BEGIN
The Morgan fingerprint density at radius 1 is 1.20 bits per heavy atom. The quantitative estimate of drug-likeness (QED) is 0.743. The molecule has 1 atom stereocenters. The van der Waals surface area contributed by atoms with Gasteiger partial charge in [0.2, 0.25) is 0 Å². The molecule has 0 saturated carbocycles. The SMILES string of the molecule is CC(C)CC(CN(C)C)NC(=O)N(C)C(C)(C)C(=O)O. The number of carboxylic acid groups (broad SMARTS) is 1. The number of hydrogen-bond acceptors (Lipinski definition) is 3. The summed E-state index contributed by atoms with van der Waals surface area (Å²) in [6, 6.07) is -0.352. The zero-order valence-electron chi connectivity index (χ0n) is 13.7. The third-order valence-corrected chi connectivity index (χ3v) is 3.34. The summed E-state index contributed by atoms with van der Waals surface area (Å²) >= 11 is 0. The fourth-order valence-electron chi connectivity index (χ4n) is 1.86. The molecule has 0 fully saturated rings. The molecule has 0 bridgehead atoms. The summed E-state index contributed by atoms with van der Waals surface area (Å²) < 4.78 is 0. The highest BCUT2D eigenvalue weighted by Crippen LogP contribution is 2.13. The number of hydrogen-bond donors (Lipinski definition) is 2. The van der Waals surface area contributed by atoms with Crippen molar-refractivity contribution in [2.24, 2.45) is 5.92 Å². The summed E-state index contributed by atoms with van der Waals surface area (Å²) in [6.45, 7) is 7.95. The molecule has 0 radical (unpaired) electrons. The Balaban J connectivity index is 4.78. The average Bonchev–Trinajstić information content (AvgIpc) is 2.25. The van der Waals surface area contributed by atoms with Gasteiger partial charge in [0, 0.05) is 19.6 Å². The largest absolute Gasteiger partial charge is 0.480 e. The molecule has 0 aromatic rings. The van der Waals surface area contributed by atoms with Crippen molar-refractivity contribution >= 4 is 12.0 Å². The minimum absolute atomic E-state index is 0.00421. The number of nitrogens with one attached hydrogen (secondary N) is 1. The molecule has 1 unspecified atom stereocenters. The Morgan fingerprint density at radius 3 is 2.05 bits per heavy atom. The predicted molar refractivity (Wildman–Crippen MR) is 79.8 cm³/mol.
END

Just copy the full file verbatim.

The Morgan fingerprint density at radius 1 is 1.20 bits per heavy atom. The quantitative estimate of drug-likeness (QED) is 0.743. The molecule has 1 atom stereocenters. The van der Waals surface area contributed by atoms with Gasteiger partial charge in [0.2, 0.25) is 0 Å². The molecule has 0 saturated carbocycles. The SMILES string of the molecule is CC(C)CC(CN(C)C)NC(=O)N(C)C(C)(C)C(=O)O. The number of carboxylic acid groups (broad SMARTS) is 1. The number of hydrogen-bond acceptors (Lipinski definition) is 3. The summed E-state index contributed by atoms with van der Waals surface area (Å²) in [6, 6.07) is -0.352. The zero-order valence-electron chi connectivity index (χ0n) is 13.7. The third-order valence-corrected chi connectivity index (χ3v) is 3.34. The summed E-state index contributed by atoms with van der Waals surface area (Å²) >= 11 is 0. The fourth-order valence-electron chi connectivity index (χ4n) is 1.86. The molecule has 0 fully saturated rings. The molecule has 0 bridgehead atoms. The summed E-state index contributed by atoms with van der Waals surface area (Å²) < 4.78 is 0. The highest BCUT2D eigenvalue weighted by Crippen LogP contribution is 2.13. The number of hydrogen-bond donors (Lipinski definition) is 2. The van der Waals surface area contributed by atoms with Crippen molar-refractivity contribution in [2.24, 2.45) is 5.92 Å². The summed E-state index contributed by atoms with van der Waals surface area (Å²) in [6.45, 7) is 7.95. The molecule has 0 radical (unpaired) electrons. The Balaban J connectivity index is 4.78. The average Bonchev–Trinajstić information content (AvgIpc) is 2.25. The van der Waals surface area contributed by atoms with Gasteiger partial charge in [0, 0.05) is 19.6 Å². The largest absolute Gasteiger partial charge is 0.480 e. The molecule has 0 aromatic rings. The van der Waals surface area contributed by atoms with Crippen molar-refractivity contribution >= 4 is 12.0 Å². The minimum absolute atomic E-state index is 0.00421. The number of nitrogens with one attached hydrogen (secondary N) is 1. The molecule has 1 unspecified atom stereocenters. The Morgan fingerprint density at radius 3 is 2.05 bits per heavy atom. The predicted molar refractivity (Wildman–Crippen MR) is 79.8 cm³/mol.